Sunday, April 16, 2017

Originals by Adam Grant

A couple months ago, I worked by way through Adam Grant's Originals. In it, Grant lays out dozens of stories of how non-conformists were able to overcome the status quo and impact the world, and in the process identifies the keys to their successes. It was a fascinating read. I'm glad I took notes on each chapter, because there would be no way I could have remembered all the ideas I picked up. Below are the ones I found most insightful. If you'd like some context, head on down to your local library and pick up the book yo'sef! 

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Chapter 1: Creative Destruction

Contrary to popular belief, successful entrepreneurs are more risk-managing than others. 

A balanced risk portfolio means that stability in other areas of life allows originals to take extreme risks in their area of focus. 

Vuja de-- looking at familiar things in an unfamiliar way-- is a key skill of originals.

Chapter 2: Blind Inventors and One-Eyed Investors

Successful originals are more prolific than other creators. The number one path to original is to do a huge volume of work. There is no trade-off between quality and quantity. Most of what everyone does is a failure, but your odds of success are heightened with fecundity. Most people fail to achieve originality because they generate a few ideas and then obsess about refining them to perfection.

Artistic avocations help us to be more creative. Here is some data on how different types of hobbies stack up:

Chapter 3: Out on a Limb

Giving people the negatives about your ideas inoculates them against the negative and counter-intuitively makes them more open to the ideas.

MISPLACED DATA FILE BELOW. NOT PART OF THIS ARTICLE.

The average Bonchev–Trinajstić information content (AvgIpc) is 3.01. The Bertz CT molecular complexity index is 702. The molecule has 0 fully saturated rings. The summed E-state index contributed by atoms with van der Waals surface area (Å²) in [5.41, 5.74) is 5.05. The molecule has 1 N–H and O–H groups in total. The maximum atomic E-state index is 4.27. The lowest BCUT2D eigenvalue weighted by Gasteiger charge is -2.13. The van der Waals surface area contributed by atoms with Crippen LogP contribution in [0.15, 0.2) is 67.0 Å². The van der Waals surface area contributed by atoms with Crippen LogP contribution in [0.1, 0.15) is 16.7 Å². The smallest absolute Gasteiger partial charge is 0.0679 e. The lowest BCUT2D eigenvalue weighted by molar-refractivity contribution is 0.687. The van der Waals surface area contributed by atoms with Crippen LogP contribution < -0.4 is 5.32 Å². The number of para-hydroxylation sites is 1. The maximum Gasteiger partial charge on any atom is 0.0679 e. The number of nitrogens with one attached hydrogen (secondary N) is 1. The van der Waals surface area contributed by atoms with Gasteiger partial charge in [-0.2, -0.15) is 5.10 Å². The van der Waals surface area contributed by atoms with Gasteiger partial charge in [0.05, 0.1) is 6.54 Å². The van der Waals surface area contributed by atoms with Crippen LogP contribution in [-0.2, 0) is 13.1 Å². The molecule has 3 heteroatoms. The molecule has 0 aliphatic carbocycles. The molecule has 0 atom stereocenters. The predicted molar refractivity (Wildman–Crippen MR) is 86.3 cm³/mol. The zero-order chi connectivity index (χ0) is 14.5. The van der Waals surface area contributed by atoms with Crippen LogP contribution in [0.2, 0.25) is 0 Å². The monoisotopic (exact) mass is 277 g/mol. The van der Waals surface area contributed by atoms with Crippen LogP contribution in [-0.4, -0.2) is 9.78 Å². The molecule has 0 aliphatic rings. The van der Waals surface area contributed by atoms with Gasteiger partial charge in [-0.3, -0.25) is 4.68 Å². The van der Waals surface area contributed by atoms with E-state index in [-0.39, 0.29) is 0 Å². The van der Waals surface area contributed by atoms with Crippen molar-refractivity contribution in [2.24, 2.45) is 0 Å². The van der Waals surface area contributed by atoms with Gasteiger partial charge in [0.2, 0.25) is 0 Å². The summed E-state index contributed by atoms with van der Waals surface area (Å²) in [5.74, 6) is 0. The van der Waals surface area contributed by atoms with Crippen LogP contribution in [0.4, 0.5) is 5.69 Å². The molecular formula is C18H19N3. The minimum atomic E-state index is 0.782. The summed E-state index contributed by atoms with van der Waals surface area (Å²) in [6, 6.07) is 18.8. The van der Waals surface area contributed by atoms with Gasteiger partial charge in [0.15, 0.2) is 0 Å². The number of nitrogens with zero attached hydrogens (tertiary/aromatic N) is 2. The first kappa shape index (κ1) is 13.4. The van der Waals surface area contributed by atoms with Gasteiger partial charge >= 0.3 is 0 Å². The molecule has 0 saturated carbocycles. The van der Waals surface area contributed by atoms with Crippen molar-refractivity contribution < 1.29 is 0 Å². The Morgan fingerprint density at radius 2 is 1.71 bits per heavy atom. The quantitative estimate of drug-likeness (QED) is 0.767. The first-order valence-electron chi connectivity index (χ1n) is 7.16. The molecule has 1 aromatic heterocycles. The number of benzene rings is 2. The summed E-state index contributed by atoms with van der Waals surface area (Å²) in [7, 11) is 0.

Frequent, short exposure to ideas warms people up to them. It often takes twenty or more exposures to achieve the desired effect. Marketers know this.

If we could do things over, most of us would censor ourselves less and express our ideas more.

Below are the four strategies we can choose when we are confronted with a situation we'd like to change:

Chapter 4: Fools Rush In

Procrastination allows creative, engaged people to generate more original and novel ideas.

People have a better memory for incomplete tasks than complete ones, because once something is finished, we stop thinking about it.

The best architects and CEOs rate themselves the lowest on efficiency, promptness, self-control, and conscientiousness, but as more spontaneous.

Great originals procrastinate strategically, making gradual progress by testing and refining different possibilities. 

First-move disadvantage: Most pioneers fail, and most settlers succeed. Unless there are patents or strong network effects involved, it is usually better to wait, balance your risk portfolio, and learn from the mistakes of the pioneers rather than be impulsive.

Young geniuses vs old masters: there are two radically different styles of innovation: conceptual (young sprinters) and experimental (old marathoners). Conceptual innovators like Einstein and Cummings eventually become the captives of an important early achievement and become entrenched in their once-new mindset. Conversely, while experimental innovation can require years or decades to accumulate the requisite knowledge and skill, it becomes a more sustainable source of originality. The more experiments you run (or speeches you give, like MLK Jr), the less you become constrained by your ideas from the past. So be relentlessly curious and constantly tinkering.